Accu-Shape Gasket Cutting

At Accu-Shape Die Cutting, gaskets embody a host of different technologies. There are myriad natural and synthetic materials they can be made out of, many cutting and finishing processes that can be used to tailor them to specific applications and conditions, and many measurements and tests used to evaluate them. The following Gasket Glossary features a long list of words and terms – from abrasion to zinc oxide – used in aspects of gasket design, manufacturing, and application to help you understand gaskets and grasp our manufacturing diversity.


Abrasion: The wearing away of a material surface by friction. Particles become detached by a combined cutting, shearing, and tearing action. Furnace carbon blacks are the best ingredients found for increasing the resistance of rubber compounds to abrasion.

Abrasion Resistance: The resistance of a material to loss of surface particles due to friction.

Accelerated Aging: These are procedures for subjecting pressure-sensitive label stock (and other materials) to special environmental conditions to predict the course of natural aging.

Acetate: A plastic synthesized from cellulose dissolved in acetic acid which exhibits rigidity, dimension stability, and ink receptivity.

Acid Resistant: Withstands the action of acids.

Acrylic Adhesive: Adhesive made from acrylic monomers that have been polymerized. They have good resistance to UV radiation, plasticizers, and extreme temperatures.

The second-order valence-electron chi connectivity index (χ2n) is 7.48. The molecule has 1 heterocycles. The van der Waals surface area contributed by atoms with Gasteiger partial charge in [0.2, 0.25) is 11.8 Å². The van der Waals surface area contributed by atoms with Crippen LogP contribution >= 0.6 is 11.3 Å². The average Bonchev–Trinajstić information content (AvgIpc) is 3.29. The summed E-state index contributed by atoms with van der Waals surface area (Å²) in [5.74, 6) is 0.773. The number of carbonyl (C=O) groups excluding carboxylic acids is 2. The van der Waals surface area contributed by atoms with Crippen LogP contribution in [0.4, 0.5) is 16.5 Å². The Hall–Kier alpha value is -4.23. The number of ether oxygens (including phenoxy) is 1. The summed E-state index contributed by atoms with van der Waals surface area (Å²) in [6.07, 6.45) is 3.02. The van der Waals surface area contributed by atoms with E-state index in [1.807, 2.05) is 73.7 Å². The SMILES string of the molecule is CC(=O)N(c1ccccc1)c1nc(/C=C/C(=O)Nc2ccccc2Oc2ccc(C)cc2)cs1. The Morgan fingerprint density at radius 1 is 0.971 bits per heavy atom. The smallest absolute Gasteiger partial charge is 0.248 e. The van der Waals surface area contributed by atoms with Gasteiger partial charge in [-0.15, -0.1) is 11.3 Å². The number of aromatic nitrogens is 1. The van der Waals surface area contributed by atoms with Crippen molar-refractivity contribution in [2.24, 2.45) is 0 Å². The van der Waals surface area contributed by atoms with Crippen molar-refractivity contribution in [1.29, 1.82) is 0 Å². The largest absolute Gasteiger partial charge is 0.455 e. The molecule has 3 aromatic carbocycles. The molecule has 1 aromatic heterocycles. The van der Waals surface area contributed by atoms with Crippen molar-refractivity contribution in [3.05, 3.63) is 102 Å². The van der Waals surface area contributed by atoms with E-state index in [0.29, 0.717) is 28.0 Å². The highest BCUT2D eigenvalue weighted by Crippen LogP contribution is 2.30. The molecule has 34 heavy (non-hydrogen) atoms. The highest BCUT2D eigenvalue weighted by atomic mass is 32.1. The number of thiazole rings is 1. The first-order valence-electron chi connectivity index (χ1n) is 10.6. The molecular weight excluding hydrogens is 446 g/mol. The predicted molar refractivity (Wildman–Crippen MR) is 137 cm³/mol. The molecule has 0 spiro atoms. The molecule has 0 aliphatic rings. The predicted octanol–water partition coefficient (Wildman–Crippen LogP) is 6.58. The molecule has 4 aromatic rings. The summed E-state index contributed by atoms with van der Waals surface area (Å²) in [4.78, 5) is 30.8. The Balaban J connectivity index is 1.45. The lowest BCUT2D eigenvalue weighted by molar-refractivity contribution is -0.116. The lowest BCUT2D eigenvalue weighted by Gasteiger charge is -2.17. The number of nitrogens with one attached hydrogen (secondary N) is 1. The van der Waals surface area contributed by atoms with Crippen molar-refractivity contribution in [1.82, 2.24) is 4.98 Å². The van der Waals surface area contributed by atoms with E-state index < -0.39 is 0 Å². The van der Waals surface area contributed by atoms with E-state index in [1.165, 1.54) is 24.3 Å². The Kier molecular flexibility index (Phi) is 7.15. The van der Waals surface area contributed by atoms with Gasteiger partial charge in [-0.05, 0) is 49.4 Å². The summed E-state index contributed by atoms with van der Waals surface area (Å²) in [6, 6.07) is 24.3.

Adapters: A V-shaped ring, either male or female, to fit together with V-shaped rings to form a set of adjustable hydraulic packing.

Adhesion (a): The state in which two surfaces are held together by interfacial forces which may consist of molecular forces or interlocking action, or both.

Adhesion (b): The clinging or sticking of two material surfaces to one another. In rubber parlance, the strength of bond or union between two rubber surfaces cured or uncured. It also describes bonds between cured rubber surfaces and non-rubber surfaces such as those of glass, metal, wood, or fabric.

Adhesion Failure: The separation of two materials at the surface interface rather than within one of the materials itself.

Aging (a): (1) The irreversible change of material properties after environmental exposure for an interval of time; (2) Exposing materials to an environment for an interval of time.

Aging (b): Changes in physical and mechanical properties that occur when low carbon steel is stored for some time. Aging is also accelerated by exposure of steel to elevated temperatures.